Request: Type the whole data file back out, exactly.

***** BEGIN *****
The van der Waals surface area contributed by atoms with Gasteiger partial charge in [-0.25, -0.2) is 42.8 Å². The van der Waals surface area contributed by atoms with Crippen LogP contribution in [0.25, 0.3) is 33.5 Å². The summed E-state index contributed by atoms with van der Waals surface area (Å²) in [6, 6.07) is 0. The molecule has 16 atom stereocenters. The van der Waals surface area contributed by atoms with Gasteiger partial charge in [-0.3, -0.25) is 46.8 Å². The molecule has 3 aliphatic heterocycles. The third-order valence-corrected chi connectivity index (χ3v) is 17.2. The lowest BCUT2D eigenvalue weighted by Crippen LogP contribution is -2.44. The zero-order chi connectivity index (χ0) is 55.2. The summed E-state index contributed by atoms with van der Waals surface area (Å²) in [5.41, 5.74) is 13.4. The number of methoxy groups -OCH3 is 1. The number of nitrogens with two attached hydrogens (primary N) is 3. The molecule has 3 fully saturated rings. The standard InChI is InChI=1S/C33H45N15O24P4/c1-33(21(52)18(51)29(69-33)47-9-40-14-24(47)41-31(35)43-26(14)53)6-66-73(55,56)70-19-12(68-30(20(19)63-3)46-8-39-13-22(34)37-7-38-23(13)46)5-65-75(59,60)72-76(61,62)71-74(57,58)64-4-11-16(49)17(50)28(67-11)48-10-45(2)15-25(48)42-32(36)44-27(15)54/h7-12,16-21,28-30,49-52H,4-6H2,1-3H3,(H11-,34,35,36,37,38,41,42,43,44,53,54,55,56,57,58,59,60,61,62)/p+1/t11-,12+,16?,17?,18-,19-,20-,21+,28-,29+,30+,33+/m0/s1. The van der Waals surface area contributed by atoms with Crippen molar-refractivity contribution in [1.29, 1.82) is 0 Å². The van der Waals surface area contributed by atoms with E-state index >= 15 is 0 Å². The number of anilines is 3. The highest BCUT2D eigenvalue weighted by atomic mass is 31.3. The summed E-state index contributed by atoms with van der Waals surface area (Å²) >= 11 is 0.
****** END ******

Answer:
The van der Waals surface area contributed by atoms with Gasteiger partial charge in [-0.25, -0.2) is 42.8 Å². The van der Waals surface area contributed by atoms with Crippen LogP contribution in [0.25, 0.3) is 33.5 Å². The summed E-state index contributed by atoms with van der Waals surface area (Å²) in [6, 6.07) is 0. The molecule has 16 atom stereocenters. The van der Waals surface area contributed by atoms with Gasteiger partial charge in [-0.3, -0.25) is 46.8 Å². The molecule has 3 aliphatic heterocycles. The third-order valence-corrected chi connectivity index (χ3v) is 17.2. The lowest BCUT2D eigenvalue weighted by Crippen LogP contribution is -2.44. The zero-order chi connectivity index (χ0) is 55.2. The summed E-state index contributed by atoms with van der Waals surface area (Å²) in [5.41, 5.74) is 13.4. The number of methoxy groups -OCH3 is 1. The number of nitrogens with two attached hydrogens (primary N) is 3. The molecule has 3 fully saturated rings. The standard InChI is InChI=1S/C33H45N15O24P4/c1-33(21(52)18(51)29(69-33)47-9-40-14-24(47)41-31(35)43-26(14)53)6-66-73(55,56)70-19-12(68-30(20(19)63-3)46-8-39-13-22(34)37-7-38-23(13)46)5-65-75(59,60)72-76(61,62)71-74(57,58)64-4-11-16(49)17(50)28(67-11)48-10-45(2)15-25(48)42-32(36)44-27(15)54/h7-12,16-21,28-30,49-52H,4-6H2,1-3H3,(H11-,34,35,36,37,38,41,42,43,44,53,54,55,56,57,58,59,60,61,62)/p+1/t11-,12+,16?,17?,18-,19-,20-,21+,28-,29+,30+,33+/m0/s1. The van der Waals surface area contributed by atoms with Crippen molar-refractivity contribution in [1.29, 1.82) is 0 Å². The van der Waals surface area contributed by atoms with E-state index >= 15 is 0 Å². The number of anilines is 3. The highest BCUT2D eigenvalue weighted by atomic mass is 31.3. The summed E-state index contributed by atoms with van der Waals surface area (Å²) >= 11 is 0.